Hello future Race and Oral History students! I hope you’re excited to take this course, one of the most dynamic, hands-on courses you will take in UCSD. Coming into this course, I did not know what to expect- and that’s the best part, I came with no expectations and left with a fulfilling experience. The most rewarding part of course was the community partnership. This year I was selected to work with the Barrio Logan College Institute (BLCI), which is an after-school program for students in the Barrio Logan community to gain leadership skill and prepare for higher education. BLCI’s mission resonates with my personalRead More →

This week marks the final week in the Race and Oral History course. After the readings, excursion, internship, and preparing for the community event, I came to understand how thankful I am for this opportunity. I was able to meet folks within UCSD that taught me a lot about myself and different styles of working with youth. I’m sure I’ve stated this before, but I am a striving educator for youth of color. Barrio Logan College Institute is my first real-world experience in the classroom engaging with the demographic and age group that I intend to teach. In this experience, I learned a great deal.Read More →

Salma Parra is an incoming freshman (2019-20) at University of California, San Diego with the major Public Health. She is interested in the intersections of healthcare and Latinx community as she is planning on pursuing a double major in Chican@ Studies. She identifies as an upcoming first-generation, working-class college student. This interview covers a range of topics surrounding identity, family, higher education, community, and being Mexican-American. These specific topics covered all factor into how she navigates the world and guided her endeavor in pursuing higher education. I met Salma after reading her scholarship application at the Barrio Logan College Institute and I was so inspiredRead More →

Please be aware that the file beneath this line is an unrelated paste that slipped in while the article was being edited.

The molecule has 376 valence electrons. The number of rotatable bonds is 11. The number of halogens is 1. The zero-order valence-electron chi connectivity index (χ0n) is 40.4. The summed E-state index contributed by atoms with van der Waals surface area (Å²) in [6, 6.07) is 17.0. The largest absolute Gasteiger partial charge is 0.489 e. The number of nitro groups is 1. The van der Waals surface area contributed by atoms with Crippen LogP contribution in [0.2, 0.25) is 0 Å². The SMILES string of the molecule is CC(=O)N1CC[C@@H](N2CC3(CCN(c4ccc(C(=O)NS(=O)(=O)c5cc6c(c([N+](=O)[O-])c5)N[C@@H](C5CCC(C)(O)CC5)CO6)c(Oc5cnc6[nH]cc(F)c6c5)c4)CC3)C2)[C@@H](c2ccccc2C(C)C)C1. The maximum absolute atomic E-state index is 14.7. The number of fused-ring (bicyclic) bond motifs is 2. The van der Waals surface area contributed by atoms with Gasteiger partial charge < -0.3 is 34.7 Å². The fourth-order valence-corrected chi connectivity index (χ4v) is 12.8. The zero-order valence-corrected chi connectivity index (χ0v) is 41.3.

This photo was taken when our group put on the workshop “College 101.” In short, the workshop was a major success. We were able to convey the nitty gritty details about college, fun parts about higher education, and answered some questions the students had. We decided that this would be the best approach because the students are predominantly first-generation, working-class students. Since some of us identify with these backgrounds, we felt it would be helpful to share our experiences in a fun and digestable manner. Overall, the students were very receptive to our workshop. Students asked engaging questions and we were able to make themRead More →

Going to Chicano park really brought me back to my hometown and community. In the hour that we had to explore, I was able to see the remnants of resistance, humanity, and growing gentrification. Almost all of the murals I saw were politically charged, which really brought me back to when I grew up in Oakland. The art and graffiti present were always tackling larger systemic inequalities or exuding pride for the location. This type of artivism is unknown to the public because of fear or prejudice against the people(s) living there. One of the things that stood out most to me was the communalRead More →

The first day I entered the facility, I was absolutely entranced by the amount of energy, art, and passion exuding from this one building. I read about the BLCI online and listened to the presentation in class, but they did not do justice to the actual work the folks put in. My first day was unorthodox due to the fact that I did not engage with the students as much. Instead, I reviewed and graded scholarship papers for the graduating seniors. What I did not expect was the gravity of the student’s stories. Their stories were incredibly inspiring as I sifted through each paper IRead More →